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Talanta journal homepage: www.elsevier.com/locate/talanta Determination of alternative preservatives in cosmetic

Determination of alternative preservatives in cosmetic products by chromophoric derivatization followed by vortex-assisted liquid liquid semimicroextraction and liquid chromatography

Pablo Miralles, Ilianna Vrouvaki, Alberto Chisvert, Amparo Salvador n

Ilianna Vrouvaki, Alberto Chisvert, Amparo Salvador n Departamento de Química Analítica, Facultad de Química,

Departamento de Química Analítica, Facultad de Química, Universitat de València, 46100 Burjassot, Valencia, Spain

article info

Article history:

Received 12 February 2016 Received in revised form 10 March 2016 Accepted 11 March 2016 Available online 12 March 2016

Keywords:

Cosmetic products

Alternative preservatives

Liquid chromatography

abstract

An analytical method for the simultaneous determination of phenethyl alcohol, methylpropanediol, phenylpropanol, caprylyl glycol, and ethylhexylglycerin, which are used as alternative preservatives in cosmetic products, has been developed. The method is based on liquid chromatography with UV spec- trophotometric detection after chromophoric derivatization with benzoyl chloride and vortex-assisted liquid liquid semimicroextraction. Different chromatographic parameters, derivatization conditions, and sample preparation variables were studied. Under optimized conditions, the limits of detection values for the analytes ranged from 0.02 to 0.06 m g mL 1 . The method was validated with good recovery values (84 118%) and precision values (3.9 9.5%). It was successfully applied to 10 commercially available cosmetic samples. The good analytical features of the proposed method besides of its environmentally- friendly characteristics, make it useful to carry out the quality control of cosmetic products containing the target compounds as preservative agents.

& 2016 Elsevier B.V. All rights reserved.

1. Introduction

According to the European Regulation of Cosmetic Products (EC Regulation) [1] , cosmetic productmeans any substance or mixture intended to be placed in contact with the external parts of the human body (epidermis, hair system, nails, lips and external genital organs) or with the teeth and the mucous membranes of the oral cavity with a view exclusively or mainly to cleaning them, perfuming them, chan- ging their appearance, protecting them, keeping them in good con- dition or correcting body odours . Typical cosmetic formulation in- cludes active principles, excipients, and additives (colorants, per- fumes, preservatives, etc.). The Annex V of this regulation contains the list of the currently allowed preservative agents in cosmetics and the restrictions to be used, including their maximum con- centration, in order to ensure the safety of consumers. After the recent prohibition of some parabens by the European Commission [2] , the cosmetic industries are continuously looking for new compounds that can perform the preservative function effectively and safely. In fact, it is well-known that some cosmetic ingredients can play more than one role in a cosmetic formulation. In this sense, according to the Inventory of Cosmetic In- gredients (2006/257/EC) [3] , phenethyl alcohol (2-phenylethanol,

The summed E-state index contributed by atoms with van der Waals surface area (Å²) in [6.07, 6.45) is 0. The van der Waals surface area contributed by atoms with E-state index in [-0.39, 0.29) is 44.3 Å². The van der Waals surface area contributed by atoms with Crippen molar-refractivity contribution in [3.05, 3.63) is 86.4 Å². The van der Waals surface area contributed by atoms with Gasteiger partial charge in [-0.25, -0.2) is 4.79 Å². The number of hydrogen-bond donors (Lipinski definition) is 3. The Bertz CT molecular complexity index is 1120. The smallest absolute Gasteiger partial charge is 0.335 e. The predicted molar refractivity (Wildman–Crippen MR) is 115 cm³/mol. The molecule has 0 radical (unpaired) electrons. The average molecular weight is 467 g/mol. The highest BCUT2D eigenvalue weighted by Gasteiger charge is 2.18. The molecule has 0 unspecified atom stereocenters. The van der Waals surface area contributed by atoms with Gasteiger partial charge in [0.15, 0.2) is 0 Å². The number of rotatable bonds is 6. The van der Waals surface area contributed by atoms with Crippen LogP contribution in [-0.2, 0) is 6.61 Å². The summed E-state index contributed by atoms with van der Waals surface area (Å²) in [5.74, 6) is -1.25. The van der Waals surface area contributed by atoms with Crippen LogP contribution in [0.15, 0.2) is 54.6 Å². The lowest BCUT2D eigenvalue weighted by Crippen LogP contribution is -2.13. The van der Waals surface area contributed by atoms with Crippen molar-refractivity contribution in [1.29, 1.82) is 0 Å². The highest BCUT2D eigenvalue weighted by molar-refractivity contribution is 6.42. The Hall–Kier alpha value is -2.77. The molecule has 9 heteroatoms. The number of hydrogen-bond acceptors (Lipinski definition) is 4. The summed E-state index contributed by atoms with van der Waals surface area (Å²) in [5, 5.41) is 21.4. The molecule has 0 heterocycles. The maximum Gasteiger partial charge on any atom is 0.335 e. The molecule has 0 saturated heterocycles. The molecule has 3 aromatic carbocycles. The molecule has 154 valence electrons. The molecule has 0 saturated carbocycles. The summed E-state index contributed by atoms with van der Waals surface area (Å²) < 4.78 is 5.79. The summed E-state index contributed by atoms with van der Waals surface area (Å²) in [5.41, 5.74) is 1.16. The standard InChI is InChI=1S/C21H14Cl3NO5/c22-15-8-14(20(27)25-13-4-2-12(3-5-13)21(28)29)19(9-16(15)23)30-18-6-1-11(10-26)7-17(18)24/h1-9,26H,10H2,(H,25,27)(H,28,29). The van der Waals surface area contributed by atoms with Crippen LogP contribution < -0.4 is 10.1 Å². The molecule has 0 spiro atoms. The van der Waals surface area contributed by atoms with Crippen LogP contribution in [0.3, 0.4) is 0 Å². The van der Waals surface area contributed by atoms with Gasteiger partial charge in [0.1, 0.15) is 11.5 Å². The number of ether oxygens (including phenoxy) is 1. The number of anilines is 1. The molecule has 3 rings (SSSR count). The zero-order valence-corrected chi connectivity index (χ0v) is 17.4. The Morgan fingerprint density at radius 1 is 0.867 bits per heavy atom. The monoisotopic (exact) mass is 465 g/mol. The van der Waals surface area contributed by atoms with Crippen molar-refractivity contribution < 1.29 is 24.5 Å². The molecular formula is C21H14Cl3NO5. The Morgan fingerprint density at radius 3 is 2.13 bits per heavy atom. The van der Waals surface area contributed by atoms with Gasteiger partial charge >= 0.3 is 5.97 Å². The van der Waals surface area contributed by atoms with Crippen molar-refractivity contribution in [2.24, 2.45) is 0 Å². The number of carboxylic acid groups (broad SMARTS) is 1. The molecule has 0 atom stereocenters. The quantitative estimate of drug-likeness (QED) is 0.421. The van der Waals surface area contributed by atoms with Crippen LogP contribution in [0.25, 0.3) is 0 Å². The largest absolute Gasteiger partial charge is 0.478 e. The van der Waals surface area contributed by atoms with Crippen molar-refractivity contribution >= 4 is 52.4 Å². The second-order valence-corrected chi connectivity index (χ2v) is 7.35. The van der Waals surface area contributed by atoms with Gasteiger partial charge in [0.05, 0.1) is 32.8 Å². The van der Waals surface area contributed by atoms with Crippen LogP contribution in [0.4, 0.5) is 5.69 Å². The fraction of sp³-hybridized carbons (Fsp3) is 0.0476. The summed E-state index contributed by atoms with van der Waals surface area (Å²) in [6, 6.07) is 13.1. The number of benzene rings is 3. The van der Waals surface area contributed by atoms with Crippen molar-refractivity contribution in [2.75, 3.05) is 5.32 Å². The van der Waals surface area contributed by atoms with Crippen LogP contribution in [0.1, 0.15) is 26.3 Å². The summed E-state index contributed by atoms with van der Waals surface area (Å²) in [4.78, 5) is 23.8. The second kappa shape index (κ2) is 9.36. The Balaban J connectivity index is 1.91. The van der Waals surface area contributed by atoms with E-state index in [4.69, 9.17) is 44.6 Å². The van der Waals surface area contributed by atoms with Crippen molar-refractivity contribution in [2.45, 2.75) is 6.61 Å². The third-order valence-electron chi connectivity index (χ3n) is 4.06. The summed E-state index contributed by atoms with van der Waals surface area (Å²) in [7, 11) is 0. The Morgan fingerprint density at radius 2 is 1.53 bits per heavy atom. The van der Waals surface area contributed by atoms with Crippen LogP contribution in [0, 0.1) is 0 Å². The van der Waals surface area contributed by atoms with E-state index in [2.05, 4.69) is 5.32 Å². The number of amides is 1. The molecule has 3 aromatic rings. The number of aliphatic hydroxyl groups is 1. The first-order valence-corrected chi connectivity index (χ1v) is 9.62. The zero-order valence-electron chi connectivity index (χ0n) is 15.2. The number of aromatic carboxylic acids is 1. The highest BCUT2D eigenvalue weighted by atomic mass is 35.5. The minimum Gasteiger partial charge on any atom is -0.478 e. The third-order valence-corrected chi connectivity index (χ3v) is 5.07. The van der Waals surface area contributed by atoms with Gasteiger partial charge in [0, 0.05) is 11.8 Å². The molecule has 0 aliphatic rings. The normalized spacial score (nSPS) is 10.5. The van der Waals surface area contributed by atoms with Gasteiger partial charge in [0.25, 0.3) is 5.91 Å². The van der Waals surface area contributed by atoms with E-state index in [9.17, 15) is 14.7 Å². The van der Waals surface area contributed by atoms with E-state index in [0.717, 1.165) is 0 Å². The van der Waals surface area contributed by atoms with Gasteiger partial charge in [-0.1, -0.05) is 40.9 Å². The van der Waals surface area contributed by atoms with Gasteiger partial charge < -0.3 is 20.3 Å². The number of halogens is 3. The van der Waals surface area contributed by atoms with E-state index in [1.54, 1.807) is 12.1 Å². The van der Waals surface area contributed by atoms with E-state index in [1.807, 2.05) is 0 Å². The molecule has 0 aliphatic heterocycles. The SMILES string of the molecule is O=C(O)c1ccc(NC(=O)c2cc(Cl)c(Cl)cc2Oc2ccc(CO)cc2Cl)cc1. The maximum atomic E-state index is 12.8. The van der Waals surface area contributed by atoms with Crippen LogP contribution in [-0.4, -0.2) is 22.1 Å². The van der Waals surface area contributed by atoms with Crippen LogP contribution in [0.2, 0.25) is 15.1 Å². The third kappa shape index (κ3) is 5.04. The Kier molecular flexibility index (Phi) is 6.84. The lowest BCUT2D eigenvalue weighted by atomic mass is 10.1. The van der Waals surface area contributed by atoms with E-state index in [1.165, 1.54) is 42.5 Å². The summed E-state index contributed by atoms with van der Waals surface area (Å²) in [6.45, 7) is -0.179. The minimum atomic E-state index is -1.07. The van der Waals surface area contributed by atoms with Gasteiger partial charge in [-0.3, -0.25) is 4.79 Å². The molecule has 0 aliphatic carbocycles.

n Corresponding author. E-mail address: amparo.salvador@uv.es (A. Salvador).

0039-9140/ & 2016 Elsevier B.V. All rights reserved.

PA) is used in cosmetics as deodorant; methylpropanediol (2- methyl-1,3-propanediol, MP) and phenylpropanol (3-phenyl-1- propanol, PP) are commonly employed as solvents; caprylyl glycol (1,2-octanediol, CG) acts as emollient, humectant and hair con- ditioning; ethylhexylglycerin (3-[(2-ethylhexyl)oxy]-1,2-propane- diol, EG) is used as skin conditioning. However, all of them show an important antimicrobial activity [4 13] and their use in the cosmetic industries is widespread due to their antimicrobial properties, being the subject of several patents [6 , 14 17] . Despite their preservative features, these compounds, whose chemical structures are shown in Fig. 1 , are not listed as pre- servatives in the above mentioned Annex V of the European regulation. It is therefore necessary that the cosmetic companies have procedures to perform the analytical control of these alternative preservatives and to assure the quality of the nal products con- taining them. However, there are not of cial methods to quantify the target compounds in cosmetic samples. Besides, to the best of our knowledge, there are not published analytical methods re- garding to their determination. Only a few articles in which PA was determined in alcoholic beverages, such as wine [18 20] , beer [21 , 22] and alcoholic distillates [23] by chromatographic techni- ques have been published. Vortex-assisted extraction procedures have been successfully applied for sample preparation in the analysis of water [2426] , food and drinks [27 29] , and also cosmetic products [30 , 31] with